The University of Alaska’ Board of Regents voted unanimously Aug. 20 to end a declaration of financial exigency for the university that was voted by the board on July 30. The move was taken one day after Gov. Mike Dunleavy signed a revised state budget that restored all but $25 million of a $136 million cut the governor made the UA budget in a June 28 veto action.
The declaration of financial exigency gave University of Alaska president Jim Johnsen emergency powers to terminate tenured faculty and take other steps to sharply cut costs. With the easing of the immediate budget pressure those drastic steps are not needed, several of the regents said in the meeting. There was concern voiced about the effects of the declaration on student enrollment and retention of faculty.
Johnsen said he is still proceeding with several administrative actions, including a hiring and travel freeze, restrictions on procurement and layoffs of administrative staff and non-retention of adjunct faculty. Some of the restrictions are being eased following Dunleavy’s decision to back off on the deep cuts, and his signing of a final budget bill for the year.
An effort to “monetize” the university’s assets, meaning sale or rental of buildings, is also under way, Johnsen also told the regents Aug. 20. A meeting on that is planned for Sept. 5, he said.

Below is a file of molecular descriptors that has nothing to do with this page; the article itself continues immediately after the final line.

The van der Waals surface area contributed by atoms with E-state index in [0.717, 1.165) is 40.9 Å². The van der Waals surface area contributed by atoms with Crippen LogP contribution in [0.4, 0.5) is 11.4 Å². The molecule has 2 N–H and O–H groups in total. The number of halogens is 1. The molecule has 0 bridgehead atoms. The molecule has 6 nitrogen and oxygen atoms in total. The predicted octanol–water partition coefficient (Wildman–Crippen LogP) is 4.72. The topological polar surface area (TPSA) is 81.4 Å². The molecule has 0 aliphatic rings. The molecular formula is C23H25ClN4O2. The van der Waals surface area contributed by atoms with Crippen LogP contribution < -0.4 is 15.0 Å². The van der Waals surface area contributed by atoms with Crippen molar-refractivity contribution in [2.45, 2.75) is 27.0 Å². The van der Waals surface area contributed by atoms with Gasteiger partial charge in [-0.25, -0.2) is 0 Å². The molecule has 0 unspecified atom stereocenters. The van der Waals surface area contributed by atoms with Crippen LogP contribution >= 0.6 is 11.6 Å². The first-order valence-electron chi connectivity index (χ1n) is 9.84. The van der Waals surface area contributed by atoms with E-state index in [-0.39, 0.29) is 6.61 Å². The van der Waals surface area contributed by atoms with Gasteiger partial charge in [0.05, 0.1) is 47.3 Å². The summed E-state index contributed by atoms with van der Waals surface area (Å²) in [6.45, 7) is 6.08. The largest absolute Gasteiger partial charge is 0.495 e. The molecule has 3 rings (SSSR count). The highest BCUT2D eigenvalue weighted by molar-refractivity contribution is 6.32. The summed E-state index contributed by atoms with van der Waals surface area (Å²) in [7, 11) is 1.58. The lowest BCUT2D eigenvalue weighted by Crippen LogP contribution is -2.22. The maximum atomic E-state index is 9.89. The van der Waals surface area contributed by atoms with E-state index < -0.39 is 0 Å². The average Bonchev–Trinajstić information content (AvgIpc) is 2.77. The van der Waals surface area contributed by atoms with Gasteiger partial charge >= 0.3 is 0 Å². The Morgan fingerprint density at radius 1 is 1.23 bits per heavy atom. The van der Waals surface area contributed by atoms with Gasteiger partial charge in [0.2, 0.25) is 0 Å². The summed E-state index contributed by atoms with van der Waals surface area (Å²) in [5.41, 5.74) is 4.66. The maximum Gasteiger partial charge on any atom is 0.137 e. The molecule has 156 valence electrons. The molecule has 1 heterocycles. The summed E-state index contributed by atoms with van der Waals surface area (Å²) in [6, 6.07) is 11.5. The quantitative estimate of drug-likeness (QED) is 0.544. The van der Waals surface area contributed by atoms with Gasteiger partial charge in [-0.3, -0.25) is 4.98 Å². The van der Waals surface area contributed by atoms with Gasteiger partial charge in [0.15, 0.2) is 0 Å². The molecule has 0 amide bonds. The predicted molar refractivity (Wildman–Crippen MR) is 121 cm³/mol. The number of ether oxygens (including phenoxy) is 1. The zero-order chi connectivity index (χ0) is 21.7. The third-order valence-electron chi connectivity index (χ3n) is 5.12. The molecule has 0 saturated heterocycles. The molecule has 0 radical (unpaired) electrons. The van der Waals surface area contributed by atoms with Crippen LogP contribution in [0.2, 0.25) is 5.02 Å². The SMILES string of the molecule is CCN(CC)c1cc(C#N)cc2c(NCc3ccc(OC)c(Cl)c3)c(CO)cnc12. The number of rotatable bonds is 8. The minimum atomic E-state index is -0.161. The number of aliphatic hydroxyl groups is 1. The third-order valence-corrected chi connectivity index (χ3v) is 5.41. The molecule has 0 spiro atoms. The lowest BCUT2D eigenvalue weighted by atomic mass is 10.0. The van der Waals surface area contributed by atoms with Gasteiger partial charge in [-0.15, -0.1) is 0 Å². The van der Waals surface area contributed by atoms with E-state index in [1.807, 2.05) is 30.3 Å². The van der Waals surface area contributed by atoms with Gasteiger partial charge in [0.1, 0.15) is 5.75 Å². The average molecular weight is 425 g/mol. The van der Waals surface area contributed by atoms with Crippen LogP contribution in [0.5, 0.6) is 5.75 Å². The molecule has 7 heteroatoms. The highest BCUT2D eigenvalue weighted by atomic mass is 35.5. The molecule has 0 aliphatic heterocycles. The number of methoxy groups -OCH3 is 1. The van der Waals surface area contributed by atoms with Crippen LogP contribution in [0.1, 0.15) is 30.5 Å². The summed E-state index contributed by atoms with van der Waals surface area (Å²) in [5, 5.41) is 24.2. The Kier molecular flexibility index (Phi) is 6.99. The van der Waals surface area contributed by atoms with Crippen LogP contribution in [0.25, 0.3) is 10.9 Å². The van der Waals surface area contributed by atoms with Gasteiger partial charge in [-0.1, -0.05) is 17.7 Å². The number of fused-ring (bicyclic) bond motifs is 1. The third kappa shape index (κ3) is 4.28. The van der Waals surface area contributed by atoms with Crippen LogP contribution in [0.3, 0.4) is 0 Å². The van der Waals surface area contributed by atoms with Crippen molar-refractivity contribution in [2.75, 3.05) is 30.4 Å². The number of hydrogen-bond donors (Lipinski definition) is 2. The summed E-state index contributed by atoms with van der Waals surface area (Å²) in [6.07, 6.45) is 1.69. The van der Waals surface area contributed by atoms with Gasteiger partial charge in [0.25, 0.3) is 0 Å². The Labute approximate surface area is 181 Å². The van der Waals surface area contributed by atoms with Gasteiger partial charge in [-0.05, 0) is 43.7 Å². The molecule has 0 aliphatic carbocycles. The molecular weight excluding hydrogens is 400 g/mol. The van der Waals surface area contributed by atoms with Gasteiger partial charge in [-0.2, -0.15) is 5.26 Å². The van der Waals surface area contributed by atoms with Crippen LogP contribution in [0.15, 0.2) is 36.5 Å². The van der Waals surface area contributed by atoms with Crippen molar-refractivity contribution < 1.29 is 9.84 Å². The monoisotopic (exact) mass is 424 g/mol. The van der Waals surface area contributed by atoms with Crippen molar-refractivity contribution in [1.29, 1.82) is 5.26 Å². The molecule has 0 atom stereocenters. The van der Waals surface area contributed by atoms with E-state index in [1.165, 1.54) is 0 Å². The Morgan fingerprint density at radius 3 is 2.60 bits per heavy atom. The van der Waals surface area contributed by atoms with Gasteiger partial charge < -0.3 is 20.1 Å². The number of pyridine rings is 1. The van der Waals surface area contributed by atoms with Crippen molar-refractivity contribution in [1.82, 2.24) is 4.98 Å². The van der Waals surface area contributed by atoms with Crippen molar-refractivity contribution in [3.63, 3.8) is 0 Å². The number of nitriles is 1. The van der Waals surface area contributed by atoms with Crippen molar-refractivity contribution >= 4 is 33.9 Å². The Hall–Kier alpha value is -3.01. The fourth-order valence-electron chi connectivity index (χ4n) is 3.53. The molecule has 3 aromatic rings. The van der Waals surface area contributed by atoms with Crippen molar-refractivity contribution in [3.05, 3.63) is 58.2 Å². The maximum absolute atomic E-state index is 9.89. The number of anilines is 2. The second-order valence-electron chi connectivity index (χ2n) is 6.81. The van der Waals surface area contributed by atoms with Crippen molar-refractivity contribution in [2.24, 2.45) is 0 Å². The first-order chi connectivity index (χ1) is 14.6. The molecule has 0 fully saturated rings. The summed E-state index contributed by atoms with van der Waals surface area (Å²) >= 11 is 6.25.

UA’s president appears to be proceeding with his plan to centralize the university in one entity and do away with the separate university structure of the University of Alaska Anchorage, University of Alaska Fairbanks and University of Alaska Southeast. Internal discussions are already underway toward the merging of the separate schools of engineering and schools of business, sources familiar with the talks say. However, decisions have not yet been reached on which campus will take the lead in those fields.
More details of Johnsen’s plan will emerge in the regents’ next regular meeting in mid-September.
Other schools at in the UA system are also under review for consolidation.
One major concern being voiced by faculty is whether consolidation and elimination of the three separate university structure would jeopardize accreditation. The three universities now have separate accreditation, and a consolidation will require a new accreditation of the merged organization. This will take time and it’s not certain that it can be done in all fields of teaching.
Accreditation is important to employers hiring university graduates and particularly in professional fields like engineering and the sciences.
The declaration adopted by the board on July 22, 2019 was based on an operating budget reduction of $136 million in state funding, which would have actually translated to cost reductions of approximately $200 million. Dunleavy has proposed spreading the reductions over several years, however.
“We have been given the luxury of a three-year glide path. I don’t think we can assume that a declaration of exigency (in the future) is off the table,” said Regent Dale Anderson. “We cannot afford the ‘university-of-yesterday’. We can’t think we are okay with a $25 million cut, it’s a $70 million cut,” over three years
Regent Karen Perdue said: “Exigency was meant for the most dire of situations, which we faced on June 28,” said “In some ways the lifting of exigency requires us to be more vigilant.”